The energy sector is undergoing a major transformation, facing both an explosion of technological choices and significant pressure to accelerate its decarbonization. More than ever, if it wants to be a player in the revolutions underway, and not just suffer them, it needs to mobilize a high level of scientific and technical expertise.
I. Real revolutions: The Oil & Gas sector is under pressure to transition
Two new decarbonization constraints are currently being exerted on companies in the oil & gas sector. On the one hand, the pressure exerted by legal proceedings to condemn companies deemed too slow to implement decarbonization. On the other hand, the pressure exerted on the financial markets to restrict access to the debt market or access to credit for companies that do not play the decarbonization game. And, on the contrary, to favor the financing of green energy entrepreneurs. In addition, the price of carbon is likely to rise in the coming years, with a corresponding increase in spending on carbon credits for non-decarbonized companies.
All of these trends could lead to upheaval in the energy sector. New, decarbonized entrants could eventually take over formerly dominant companies that are not suited to the new world. In such a scenario, the current energy giants would be dethroned. They would not play a central role in coordinating the energy transition.
Of course, these giants are reacting. In Europe, the diversification of energy portfolios has been underway for a long time, and this strategy is now reflected in the very names of companies, such as Total, now TotalEnergies. But the movement is currently accelerating under the pressure of external factors, leading to a rush on renewable projects and assets, which tend to become expensive as a result. Inevitably, this is also leading to pressure on the price and availability of the elements required to provide materials for the energy transition
Oil & gas companies also have a strong incentive to minimize their exploration activities. Financial analysts believe this should lead to a more oligopolistic market and higher prices and profits. Of course, the same analysts believe that the profits that would result from such an organized shortage should be used to finance the energy transition. This line of reasoning suggests that they play a coordinating role. If the largest players in finance play a coordinating role within, and between, different sectors, it is because of their superior command of economic data.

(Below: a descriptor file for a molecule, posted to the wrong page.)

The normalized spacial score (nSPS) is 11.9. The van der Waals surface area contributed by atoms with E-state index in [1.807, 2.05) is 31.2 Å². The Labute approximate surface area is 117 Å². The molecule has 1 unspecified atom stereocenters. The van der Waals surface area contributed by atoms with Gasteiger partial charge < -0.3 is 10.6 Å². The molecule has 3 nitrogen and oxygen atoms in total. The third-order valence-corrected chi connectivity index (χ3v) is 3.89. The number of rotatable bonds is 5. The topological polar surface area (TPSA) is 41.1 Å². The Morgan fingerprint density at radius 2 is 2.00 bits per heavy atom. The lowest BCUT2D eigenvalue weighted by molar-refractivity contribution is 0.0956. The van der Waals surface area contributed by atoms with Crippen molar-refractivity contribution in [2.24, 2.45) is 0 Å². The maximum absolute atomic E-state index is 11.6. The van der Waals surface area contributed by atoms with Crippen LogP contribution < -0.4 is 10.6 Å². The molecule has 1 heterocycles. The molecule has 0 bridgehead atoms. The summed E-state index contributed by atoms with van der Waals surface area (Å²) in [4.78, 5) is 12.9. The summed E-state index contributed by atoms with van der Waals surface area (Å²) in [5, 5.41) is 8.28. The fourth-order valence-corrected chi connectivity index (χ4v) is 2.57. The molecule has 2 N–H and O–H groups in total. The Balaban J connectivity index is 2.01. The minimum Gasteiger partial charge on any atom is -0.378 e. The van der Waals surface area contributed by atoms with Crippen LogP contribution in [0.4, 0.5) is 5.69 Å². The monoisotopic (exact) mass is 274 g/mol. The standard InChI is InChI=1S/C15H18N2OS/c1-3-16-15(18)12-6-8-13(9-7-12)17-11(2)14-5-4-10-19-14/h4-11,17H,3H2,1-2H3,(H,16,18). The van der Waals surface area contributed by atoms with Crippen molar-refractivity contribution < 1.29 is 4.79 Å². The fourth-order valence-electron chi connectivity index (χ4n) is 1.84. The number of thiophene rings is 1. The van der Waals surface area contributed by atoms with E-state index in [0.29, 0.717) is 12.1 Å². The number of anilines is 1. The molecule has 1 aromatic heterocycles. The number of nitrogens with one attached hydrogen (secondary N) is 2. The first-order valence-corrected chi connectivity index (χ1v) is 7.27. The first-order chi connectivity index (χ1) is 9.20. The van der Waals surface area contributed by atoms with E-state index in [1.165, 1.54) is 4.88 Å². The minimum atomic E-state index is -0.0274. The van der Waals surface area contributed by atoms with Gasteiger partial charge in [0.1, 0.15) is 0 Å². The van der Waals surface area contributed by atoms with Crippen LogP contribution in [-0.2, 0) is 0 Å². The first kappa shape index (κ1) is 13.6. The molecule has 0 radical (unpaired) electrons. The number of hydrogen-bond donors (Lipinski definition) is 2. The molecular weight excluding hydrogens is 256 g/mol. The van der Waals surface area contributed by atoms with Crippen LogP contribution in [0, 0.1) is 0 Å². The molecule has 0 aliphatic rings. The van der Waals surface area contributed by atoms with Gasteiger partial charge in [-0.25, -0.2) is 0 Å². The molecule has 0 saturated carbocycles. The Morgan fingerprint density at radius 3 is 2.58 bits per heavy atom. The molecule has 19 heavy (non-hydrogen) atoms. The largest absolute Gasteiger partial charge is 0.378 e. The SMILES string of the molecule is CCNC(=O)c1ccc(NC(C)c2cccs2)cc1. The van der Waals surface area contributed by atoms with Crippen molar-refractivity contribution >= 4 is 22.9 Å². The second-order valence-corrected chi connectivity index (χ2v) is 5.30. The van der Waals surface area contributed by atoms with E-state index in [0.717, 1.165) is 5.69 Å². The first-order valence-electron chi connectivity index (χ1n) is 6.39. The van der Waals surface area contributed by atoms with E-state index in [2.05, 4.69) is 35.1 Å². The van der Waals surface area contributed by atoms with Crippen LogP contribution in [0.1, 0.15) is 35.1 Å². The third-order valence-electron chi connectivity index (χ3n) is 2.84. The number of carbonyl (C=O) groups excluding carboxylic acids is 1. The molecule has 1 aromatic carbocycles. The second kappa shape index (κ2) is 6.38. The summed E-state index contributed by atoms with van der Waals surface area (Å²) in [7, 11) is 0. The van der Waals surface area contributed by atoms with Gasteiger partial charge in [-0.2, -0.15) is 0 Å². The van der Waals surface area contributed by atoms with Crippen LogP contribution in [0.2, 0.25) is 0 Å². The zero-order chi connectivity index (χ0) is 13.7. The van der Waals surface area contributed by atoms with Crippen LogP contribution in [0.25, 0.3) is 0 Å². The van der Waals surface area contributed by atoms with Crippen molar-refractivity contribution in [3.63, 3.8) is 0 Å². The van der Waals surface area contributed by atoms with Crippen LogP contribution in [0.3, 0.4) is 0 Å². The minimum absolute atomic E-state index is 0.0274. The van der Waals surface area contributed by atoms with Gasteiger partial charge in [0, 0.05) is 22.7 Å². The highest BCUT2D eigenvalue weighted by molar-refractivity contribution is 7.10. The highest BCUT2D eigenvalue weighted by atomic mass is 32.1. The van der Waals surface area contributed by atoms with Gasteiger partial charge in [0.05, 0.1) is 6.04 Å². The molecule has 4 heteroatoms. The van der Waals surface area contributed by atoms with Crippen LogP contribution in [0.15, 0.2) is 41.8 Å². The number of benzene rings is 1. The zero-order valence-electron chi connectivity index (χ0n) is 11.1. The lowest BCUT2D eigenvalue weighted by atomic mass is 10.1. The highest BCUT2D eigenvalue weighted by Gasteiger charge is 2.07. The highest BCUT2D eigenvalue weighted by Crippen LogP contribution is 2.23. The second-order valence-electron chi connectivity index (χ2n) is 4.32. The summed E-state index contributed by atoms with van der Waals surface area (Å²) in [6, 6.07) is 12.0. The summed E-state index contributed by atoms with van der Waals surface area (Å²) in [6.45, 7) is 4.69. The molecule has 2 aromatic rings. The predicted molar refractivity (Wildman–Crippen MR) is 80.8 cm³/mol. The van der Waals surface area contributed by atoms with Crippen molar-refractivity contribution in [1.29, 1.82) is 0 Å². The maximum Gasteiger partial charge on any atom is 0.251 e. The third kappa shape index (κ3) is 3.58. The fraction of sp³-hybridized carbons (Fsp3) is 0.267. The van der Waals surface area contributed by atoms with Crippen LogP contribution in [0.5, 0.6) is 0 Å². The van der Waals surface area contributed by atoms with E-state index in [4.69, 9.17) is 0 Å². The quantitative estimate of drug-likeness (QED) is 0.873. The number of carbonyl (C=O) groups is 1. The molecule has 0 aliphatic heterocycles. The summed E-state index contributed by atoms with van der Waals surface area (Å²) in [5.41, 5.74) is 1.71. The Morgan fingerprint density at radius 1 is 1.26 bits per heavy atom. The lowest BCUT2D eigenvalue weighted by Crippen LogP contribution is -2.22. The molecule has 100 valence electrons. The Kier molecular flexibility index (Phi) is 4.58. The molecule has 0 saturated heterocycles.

II. Real revolutions: digital forces to rethink everything
The large energy companies are aware that by allowing themselves to be controlled from the outside, they expose themselves to being dismantled and sold off asset by asset depending on the economic situation. Under these conditions, how much power do they have left? They are looking for a strategy that will not only allow them to diversify into profitable energy sources but also free themselves from any domination from outside, whether from finance or the state. They know that to do this, they must have their own informational superiority, based on their expertise, but also on their access to data. A few years ago, we discussed this issue from the perspective of mobility: Is Total the future Amazon of mobility?
The mistake would probably be to react to pressures by turning into financial companies. Financial skills are essential, but history, notably through the cases of Enron or GE, also seems to suggest that the domination of financial methods tends to be accompanied by a loss of industrial judgment and by economic fiascos.
The real challenge lies elsewhere. Informational superiority must be based on mastery of the sector’s own data, enabling highly accurate assessments of the value of renewable energy or other projects, and the bundling of complete functional service offers (taken to the extreme: the total smart city). And this issue goes beyond the energy sector: it affects and tends to converge almost all industrial sectors. Of course, there are various limits to such a convergence. But, particularly in Europe, there is also an awareness that it is perhaps through this industrial route that a large digital company could one day be created, capable of competing with Big Tech.